| FOR IMMEDIATE RELEASE |
March 11, 2009
| Vancouver – A coalition of aboriginal leaders, community groups and family members released an open letter and a set of demands today calling for a public inquiry into the missing and murdered women of the Downtown Eastside of Vancouver and the Highway of Tears, supports for families enduring the current appeal process, and commencement of the trial for the 20 further alleged victims of Robert William Pickton.|
“We feel it is critically important that this inquiry into the police actions, or inaction, on these files takes place now; we should not be forced to wait until all of the appeals are exhausted by the accused,” said Grand Chief Stewart Phillip of the Union of B.C. Indian Chiefs. “Truth, accountability, reform and reconciliation measures relative to this continuing horrific tragedy are all part of what the families of the victims and our Aboriginal communities need to see.”
The open letter says that the Provincial Government should not wait for William Pickton to exhaust his appeal routes, and should call an inquiry into the policing and government failings surrounding the murdered and missing women. Pickton’s appeal will be heard for two weeks starting March 30, 2009. The letter also calls for the Inquiry to examine the cases of the missing and murdered women along the “Highway of Tears”, also known as Highway 16 between Prince George and Prince Rupert in northern British Columbia.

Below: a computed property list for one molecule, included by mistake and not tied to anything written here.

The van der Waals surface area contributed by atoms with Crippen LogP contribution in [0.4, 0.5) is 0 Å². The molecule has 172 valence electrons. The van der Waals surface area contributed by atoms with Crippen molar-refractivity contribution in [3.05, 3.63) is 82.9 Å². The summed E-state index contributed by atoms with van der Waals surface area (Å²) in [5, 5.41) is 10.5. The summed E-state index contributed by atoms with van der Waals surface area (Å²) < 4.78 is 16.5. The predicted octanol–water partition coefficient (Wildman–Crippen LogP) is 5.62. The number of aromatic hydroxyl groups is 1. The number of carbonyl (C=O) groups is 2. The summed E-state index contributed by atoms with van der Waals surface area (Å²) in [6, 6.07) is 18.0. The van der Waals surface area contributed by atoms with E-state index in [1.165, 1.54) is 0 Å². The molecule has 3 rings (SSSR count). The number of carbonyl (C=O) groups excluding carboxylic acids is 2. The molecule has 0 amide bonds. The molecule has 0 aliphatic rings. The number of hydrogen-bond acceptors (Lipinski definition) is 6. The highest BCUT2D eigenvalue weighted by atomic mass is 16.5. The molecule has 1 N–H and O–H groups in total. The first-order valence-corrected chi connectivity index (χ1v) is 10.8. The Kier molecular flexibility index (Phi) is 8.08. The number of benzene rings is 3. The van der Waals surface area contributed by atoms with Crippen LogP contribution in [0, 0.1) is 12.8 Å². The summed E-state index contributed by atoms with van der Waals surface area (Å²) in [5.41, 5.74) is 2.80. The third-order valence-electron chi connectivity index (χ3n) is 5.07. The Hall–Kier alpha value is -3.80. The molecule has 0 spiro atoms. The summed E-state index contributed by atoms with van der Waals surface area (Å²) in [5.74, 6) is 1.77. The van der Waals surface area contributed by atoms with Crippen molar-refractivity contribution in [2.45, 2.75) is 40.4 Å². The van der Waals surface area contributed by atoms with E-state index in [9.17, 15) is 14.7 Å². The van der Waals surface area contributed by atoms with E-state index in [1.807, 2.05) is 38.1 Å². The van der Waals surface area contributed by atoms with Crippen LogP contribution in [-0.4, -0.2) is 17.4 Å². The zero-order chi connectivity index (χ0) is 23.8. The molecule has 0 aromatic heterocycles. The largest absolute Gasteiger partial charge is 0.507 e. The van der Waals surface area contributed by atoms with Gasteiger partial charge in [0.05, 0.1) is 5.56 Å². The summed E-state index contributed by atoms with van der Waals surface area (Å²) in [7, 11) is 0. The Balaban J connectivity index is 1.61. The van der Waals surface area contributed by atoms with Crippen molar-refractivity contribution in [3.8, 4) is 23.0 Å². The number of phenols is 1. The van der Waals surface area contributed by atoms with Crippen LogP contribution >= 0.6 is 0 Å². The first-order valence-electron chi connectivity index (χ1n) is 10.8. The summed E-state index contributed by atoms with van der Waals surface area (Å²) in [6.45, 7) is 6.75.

“Our community sees what’s happening along Highway 16 as exactly what happened in Vancouver’s Downtown Eastside,” says David Dennis, President of the United Native Nations, an organization that represents off-reserve aboriginal people. “We can’t have this tragedy of ignoring these disappearing and murdered women repeat itself – we need to break this cycle.”
The letter was sent on Wednesday morning to the Attorney General of B.C., the Solicitor General of B.C. and the Premier of British Columbia.
Stewart Phillip, Grand Chief, UBCIC – 250-490-5314
Robert Holmes, President, BCCLA – 604-681-1310
David Dennis, President, UNN - (604) 868-4283